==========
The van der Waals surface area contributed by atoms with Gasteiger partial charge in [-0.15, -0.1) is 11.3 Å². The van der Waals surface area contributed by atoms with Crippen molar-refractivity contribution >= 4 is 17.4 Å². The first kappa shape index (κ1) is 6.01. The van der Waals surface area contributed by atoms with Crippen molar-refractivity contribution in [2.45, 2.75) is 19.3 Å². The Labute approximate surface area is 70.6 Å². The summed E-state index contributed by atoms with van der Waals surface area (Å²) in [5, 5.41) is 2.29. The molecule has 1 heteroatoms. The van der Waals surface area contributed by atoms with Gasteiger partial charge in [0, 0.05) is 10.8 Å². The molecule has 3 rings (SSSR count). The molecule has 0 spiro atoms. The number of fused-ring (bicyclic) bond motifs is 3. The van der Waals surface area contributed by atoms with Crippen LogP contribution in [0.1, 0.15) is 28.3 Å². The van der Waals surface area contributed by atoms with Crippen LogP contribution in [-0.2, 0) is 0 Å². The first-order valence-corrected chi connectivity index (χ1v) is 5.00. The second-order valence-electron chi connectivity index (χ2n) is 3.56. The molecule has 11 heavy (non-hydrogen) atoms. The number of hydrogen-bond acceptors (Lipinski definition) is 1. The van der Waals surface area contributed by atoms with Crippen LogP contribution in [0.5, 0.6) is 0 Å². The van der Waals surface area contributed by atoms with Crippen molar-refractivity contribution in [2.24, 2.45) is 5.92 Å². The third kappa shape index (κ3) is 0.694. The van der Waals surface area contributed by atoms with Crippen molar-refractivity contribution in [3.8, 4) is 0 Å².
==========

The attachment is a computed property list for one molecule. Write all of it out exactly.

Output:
The van der Waals surface area contributed by atoms with Gasteiger partial charge in [-0.15, -0.1) is 11.3 Å². The van der Waals surface area contributed by atoms with Crippen molar-refractivity contribution >= 4 is 17.4 Å². The first kappa shape index (κ1) is 6.01. The van der Waals surface area contributed by atoms with Crippen molar-refractivity contribution in [2.45, 2.75) is 19.3 Å². The Labute approximate surface area is 70.6 Å². The summed E-state index contributed by atoms with van der Waals surface area (Å²) in [5, 5.41) is 2.29. The molecule has 1 heteroatoms. The van der Waals surface area contributed by atoms with Gasteiger partial charge in [0, 0.05) is 10.8 Å². The molecule has 3 rings (SSSR count). The molecule has 0 spiro atoms. The number of fused-ring (bicyclic) bond motifs is 3. The van der Waals surface area contributed by atoms with Crippen LogP contribution in [0.1, 0.15) is 28.3 Å². The van der Waals surface area contributed by atoms with Crippen LogP contribution in [-0.2, 0) is 0 Å². The first-order valence-corrected chi connectivity index (χ1v) is 5.00. The second-order valence-electron chi connectivity index (χ2n) is 3.56. The molecule has 11 heavy (non-hydrogen) atoms. The number of hydrogen-bond acceptors (Lipinski definition) is 1. The van der Waals surface area contributed by atoms with Crippen LogP contribution in [0.5, 0.6) is 0 Å². The van der Waals surface area contributed by atoms with Crippen molar-refractivity contribution in [2.24, 2.45) is 5.92 Å². The third kappa shape index (κ3) is 0.694. The van der Waals surface area contributed by atoms with Crippen molar-refractivity contribution in [3.8, 4) is 0 Å².